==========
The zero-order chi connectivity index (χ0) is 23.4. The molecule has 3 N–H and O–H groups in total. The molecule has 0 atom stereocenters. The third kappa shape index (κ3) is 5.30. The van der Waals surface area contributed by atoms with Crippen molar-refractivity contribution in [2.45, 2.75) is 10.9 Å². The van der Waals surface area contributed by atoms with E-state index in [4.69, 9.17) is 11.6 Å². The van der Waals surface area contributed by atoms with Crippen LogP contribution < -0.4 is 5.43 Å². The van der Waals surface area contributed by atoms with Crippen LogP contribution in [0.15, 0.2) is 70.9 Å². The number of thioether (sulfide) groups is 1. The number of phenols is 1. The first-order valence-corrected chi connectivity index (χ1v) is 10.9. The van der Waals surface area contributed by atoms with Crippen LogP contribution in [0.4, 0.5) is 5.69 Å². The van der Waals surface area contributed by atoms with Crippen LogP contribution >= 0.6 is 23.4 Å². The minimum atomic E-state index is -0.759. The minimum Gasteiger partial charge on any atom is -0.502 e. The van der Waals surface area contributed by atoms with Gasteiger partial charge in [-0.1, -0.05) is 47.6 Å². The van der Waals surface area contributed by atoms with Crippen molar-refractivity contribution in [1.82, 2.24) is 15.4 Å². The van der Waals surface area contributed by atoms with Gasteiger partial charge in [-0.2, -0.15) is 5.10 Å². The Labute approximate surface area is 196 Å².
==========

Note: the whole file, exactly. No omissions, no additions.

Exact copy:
The zero-order chi connectivity index (χ0) is 23.4. The molecule has 3 N–H and O–H groups in total. The molecule has 0 atom stereocenters. The third kappa shape index (κ3) is 5.30. The van der Waals surface area contributed by atoms with Crippen molar-refractivity contribution in [2.45, 2.75) is 10.9 Å². The van der Waals surface area contributed by atoms with E-state index in [4.69, 9.17) is 11.6 Å². The van der Waals surface area contributed by atoms with Crippen LogP contribution < -0.4 is 5.43 Å². The van der Waals surface area contributed by atoms with Crippen LogP contribution in [0.15, 0.2) is 70.9 Å². The number of thioether (sulfide) groups is 1. The number of phenols is 1. The first-order valence-corrected chi connectivity index (χ1v) is 10.9. The van der Waals surface area contributed by atoms with Crippen LogP contribution in [0.4, 0.5) is 5.69 Å². The van der Waals surface area contributed by atoms with Crippen LogP contribution >= 0.6 is 23.4 Å². The minimum atomic E-state index is -0.759. The minimum Gasteiger partial charge on any atom is -0.502 e. The van der Waals surface area contributed by atoms with Gasteiger partial charge in [-0.1, -0.05) is 47.6 Å². The van der Waals surface area contributed by atoms with Crippen molar-refractivity contribution in [1.82, 2.24) is 15.4 Å². The van der Waals surface area contributed by atoms with Gasteiger partial charge in [-0.2, -0.15) is 5.10 Å². The Labute approximate surface area is 196 Å².